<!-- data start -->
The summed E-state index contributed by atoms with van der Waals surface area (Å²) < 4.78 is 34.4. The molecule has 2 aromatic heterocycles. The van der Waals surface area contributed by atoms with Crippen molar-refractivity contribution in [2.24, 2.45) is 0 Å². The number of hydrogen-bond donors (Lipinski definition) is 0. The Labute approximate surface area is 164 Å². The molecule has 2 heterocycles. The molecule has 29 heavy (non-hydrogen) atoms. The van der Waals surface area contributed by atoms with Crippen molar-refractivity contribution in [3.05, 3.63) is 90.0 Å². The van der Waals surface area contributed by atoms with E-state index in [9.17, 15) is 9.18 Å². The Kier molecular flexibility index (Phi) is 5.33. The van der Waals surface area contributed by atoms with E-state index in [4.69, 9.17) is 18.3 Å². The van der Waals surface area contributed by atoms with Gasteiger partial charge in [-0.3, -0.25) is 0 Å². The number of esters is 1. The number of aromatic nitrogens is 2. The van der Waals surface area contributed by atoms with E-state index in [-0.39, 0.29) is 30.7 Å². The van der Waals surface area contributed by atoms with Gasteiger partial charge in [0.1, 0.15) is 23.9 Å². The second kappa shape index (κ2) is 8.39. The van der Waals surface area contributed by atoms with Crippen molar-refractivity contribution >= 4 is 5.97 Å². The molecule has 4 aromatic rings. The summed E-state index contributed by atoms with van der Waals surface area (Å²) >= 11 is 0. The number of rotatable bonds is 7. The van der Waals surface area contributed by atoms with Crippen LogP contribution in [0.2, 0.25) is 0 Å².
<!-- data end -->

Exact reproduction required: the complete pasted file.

The summed E-state index contributed by atoms with van der Waals surface area (Å²) < 4.78 is 34.4. The molecule has 2 aromatic heterocycles. The van der Waals surface area contributed by atoms with Crippen molar-refractivity contribution in [2.24, 2.45) is 0 Å². The number of hydrogen-bond donors (Lipinski definition) is 0. The Labute approximate surface area is 164 Å². The molecule has 2 heterocycles. The molecule has 29 heavy (non-hydrogen) atoms. The van der Waals surface area contributed by atoms with Crippen molar-refractivity contribution in [3.05, 3.63) is 90.0 Å². The van der Waals surface area contributed by atoms with E-state index in [9.17, 15) is 9.18 Å². The Kier molecular flexibility index (Phi) is 5.33. The van der Waals surface area contributed by atoms with E-state index in [4.69, 9.17) is 18.3 Å². The van der Waals surface area contributed by atoms with Gasteiger partial charge in [-0.3, -0.25) is 0 Å². The number of esters is 1. The number of aromatic nitrogens is 2. The van der Waals surface area contributed by atoms with E-state index in [-0.39, 0.29) is 30.7 Å². The van der Waals surface area contributed by atoms with Gasteiger partial charge in [0.1, 0.15) is 23.9 Å². The second kappa shape index (κ2) is 8.39. The van der Waals surface area contributed by atoms with Crippen molar-refractivity contribution >= 4 is 5.97 Å². The molecule has 4 aromatic rings. The summed E-state index contributed by atoms with van der Waals surface area (Å²) >= 11 is 0. The number of rotatable bonds is 7. The van der Waals surface area contributed by atoms with Crippen LogP contribution in [0.2, 0.25) is 0 Å².